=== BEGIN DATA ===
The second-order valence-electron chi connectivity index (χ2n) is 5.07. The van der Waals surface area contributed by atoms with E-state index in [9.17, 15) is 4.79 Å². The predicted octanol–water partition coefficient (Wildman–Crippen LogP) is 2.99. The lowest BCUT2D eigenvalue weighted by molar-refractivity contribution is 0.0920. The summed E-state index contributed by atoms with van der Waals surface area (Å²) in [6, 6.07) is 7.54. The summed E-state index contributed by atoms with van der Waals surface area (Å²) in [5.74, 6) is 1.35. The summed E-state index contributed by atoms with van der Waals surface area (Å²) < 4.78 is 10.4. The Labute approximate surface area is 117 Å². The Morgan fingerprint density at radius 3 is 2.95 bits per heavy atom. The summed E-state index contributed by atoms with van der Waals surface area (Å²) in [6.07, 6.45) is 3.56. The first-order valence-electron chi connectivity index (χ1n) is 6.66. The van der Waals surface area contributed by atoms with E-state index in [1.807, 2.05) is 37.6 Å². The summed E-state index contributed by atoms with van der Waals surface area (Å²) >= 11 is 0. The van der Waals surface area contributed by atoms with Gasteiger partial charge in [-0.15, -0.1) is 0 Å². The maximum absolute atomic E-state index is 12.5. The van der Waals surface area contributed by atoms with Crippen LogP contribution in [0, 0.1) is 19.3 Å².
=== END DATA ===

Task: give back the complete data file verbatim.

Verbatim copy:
The second-order valence-electron chi connectivity index (χ2n) is 5.07. The van der Waals surface area contributed by atoms with E-state index in [9.17, 15) is 4.79 Å². The predicted octanol–water partition coefficient (Wildman–Crippen LogP) is 2.99. The lowest BCUT2D eigenvalue weighted by molar-refractivity contribution is 0.0920. The summed E-state index contributed by atoms with van der Waals surface area (Å²) in [6, 6.07) is 7.54. The summed E-state index contributed by atoms with van der Waals surface area (Å²) in [5.74, 6) is 1.35. The summed E-state index contributed by atoms with van der Waals surface area (Å²) < 4.78 is 10.4. The Labute approximate surface area is 117 Å². The Morgan fingerprint density at radius 3 is 2.95 bits per heavy atom. The summed E-state index contributed by atoms with van der Waals surface area (Å²) in [6.07, 6.45) is 3.56. The first-order valence-electron chi connectivity index (χ1n) is 6.66. The van der Waals surface area contributed by atoms with E-state index in [1.807, 2.05) is 37.6 Å². The summed E-state index contributed by atoms with van der Waals surface area (Å²) >= 11 is 0. The van der Waals surface area contributed by atoms with Gasteiger partial charge in [-0.15, -0.1) is 0 Å². The maximum absolute atomic E-state index is 12.5. The van der Waals surface area contributed by atoms with Crippen LogP contribution in [0, 0.1) is 19.3 Å².